Who gets to do an easy “plug and charge”?

(Update:  what “plug and charge” charging experiences are available in the US?  I have set up a table that I hope will show progress with setting up “plug and charge” in the US.)

From the moment that became an owner of a Tesla vehicle, I was able to do an easy “plug and charge”.  I would park my car at a Tesla charging kiosk, plug the charging plug of the kiosk into the charging port of the car, and charging would commence.

Note what is missing from the previous sentence.  Never in all of my years of charging my Tesla car at a Tesla charging station have I needed to do anything else to get the charging to commence.  No tapping a proximity card in front of a “tap to pay” reader on the kiosk.  No tapping a credit card in front of a “tap to pay” reader on the kiosk.  No waving my phone in front of a “tap to pay” reader on the kiosk.  No inserting a credit card into a credit card reader on the kiosk.  No fumbling with a smart phone app, and no cursing because the stupid smart phone app had logged me out and of course I do not have the password memorized for logging back in.  No going on a treasure hunt on the kiosk to try to work out what the “kiosk number” is so that I can key in the kiosk number at the smart phone app.  No calling up tech support to talk to somebody about why the “tap to pay” did not work.

Tesla owners are, as you may appreciate, rather spoiled by this absolutely seamless charging experience.  We read news stories about owners of non-Tesla vehicles who end up very disappointed or angry because when they finally did locate a non-broken charging kiosk, they found that it was difficult or impossible to get the actual charging to begin.  Or if it was not that bad, at least the owner of the non-Tesla vehicle had to tap a phone or tap a prox card or key in a kiosk number into a smart phone app, to get charging to commence.  Yes, we read those news stories, but having never had those problems, we do not fully appreciate how bad it might be to try to get charging to commence.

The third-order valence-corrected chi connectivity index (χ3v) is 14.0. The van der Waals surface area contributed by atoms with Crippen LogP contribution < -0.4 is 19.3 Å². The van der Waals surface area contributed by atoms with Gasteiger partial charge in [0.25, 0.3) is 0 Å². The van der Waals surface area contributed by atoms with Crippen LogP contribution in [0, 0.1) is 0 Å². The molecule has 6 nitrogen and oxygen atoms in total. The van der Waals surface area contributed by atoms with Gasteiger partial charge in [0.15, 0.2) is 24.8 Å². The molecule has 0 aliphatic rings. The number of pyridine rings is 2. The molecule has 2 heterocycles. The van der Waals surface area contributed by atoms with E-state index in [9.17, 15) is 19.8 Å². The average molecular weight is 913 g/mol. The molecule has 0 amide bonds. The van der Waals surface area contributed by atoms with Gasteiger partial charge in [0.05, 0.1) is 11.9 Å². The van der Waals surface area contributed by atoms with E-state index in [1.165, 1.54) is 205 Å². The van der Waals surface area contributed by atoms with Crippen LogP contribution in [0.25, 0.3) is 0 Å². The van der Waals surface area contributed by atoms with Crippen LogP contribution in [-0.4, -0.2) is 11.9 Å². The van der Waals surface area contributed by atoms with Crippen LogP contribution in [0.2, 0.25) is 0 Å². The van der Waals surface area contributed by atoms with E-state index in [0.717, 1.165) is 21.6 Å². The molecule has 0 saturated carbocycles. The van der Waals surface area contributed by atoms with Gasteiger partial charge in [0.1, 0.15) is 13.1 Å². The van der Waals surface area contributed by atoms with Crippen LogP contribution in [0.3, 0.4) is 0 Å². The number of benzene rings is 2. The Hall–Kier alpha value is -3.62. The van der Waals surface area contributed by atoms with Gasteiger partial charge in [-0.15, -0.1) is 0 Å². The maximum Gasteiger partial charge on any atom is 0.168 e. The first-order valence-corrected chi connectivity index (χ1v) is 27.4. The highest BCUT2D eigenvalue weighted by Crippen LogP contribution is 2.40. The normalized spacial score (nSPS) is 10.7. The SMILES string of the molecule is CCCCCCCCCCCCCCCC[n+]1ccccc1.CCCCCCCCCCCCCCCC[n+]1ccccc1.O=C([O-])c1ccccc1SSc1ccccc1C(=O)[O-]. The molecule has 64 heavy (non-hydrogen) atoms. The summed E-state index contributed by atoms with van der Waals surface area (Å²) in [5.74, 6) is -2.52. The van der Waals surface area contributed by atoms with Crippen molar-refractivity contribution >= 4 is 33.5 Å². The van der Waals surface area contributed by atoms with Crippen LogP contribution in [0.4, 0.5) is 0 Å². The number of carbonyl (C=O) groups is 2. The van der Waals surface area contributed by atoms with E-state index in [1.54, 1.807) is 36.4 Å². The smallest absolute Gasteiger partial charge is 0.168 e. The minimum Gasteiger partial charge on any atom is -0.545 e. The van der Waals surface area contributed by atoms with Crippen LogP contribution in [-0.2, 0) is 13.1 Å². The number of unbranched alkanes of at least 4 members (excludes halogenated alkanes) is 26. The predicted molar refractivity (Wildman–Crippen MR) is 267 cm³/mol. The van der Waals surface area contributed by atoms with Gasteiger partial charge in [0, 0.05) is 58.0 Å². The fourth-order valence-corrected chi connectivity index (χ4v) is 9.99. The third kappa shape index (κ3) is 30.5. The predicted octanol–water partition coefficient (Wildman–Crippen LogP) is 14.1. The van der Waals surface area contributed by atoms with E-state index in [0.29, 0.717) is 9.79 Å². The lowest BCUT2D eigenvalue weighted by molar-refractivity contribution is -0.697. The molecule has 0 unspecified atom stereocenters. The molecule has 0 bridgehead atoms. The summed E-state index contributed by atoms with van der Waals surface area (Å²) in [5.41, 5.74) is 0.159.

Across the US are tens of thousands of free-of-charge Level 2 chargers.  Most of them provide a seamless charging experience, but of course it is slow.   You might have to leave your vehicle at the charger overnight to get a full charge.  No, what I am talking about in this blog article is fast DC charging or “supercharging”, typically at speeds of 50 kW or 150 kW or more.

Which brings me to two general questions.  First, to what extent is there any way for a Tesla owner to have “plug and charge” fast DC charging experience on any non-Tesla-branded kiosk?  And second, to what extent does the owner of a non-Tesla EV ever get to have a “plug and charge” fast DC charging experience?  Continue reading “Who gets to do an easy “plug and charge”?”

Owners of Ford EVs can now charge at Tesla supercharging stations

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The subject line of this blog article makes things sound better than they are.  The real situation is that starting now, the owner of a Ford CCS1 EV can try to place an order for an adapter to be able to charge at Tesla supercharging stations.  If and when the owner successfully places the order for the adapter, the owner gets to wait for the adapter to arrive.  If and when the adapter arrives, the owner can try to find a Tesla supercharging station at which the charging can be carried out. When the time comes to plug in the Ford CCS1 EV at the Tesla supercharging station, it is likely this will greatly inconvenience other users of the supercharging station. Continue reading “Owners of Ford EVs can now charge at Tesla supercharging stations”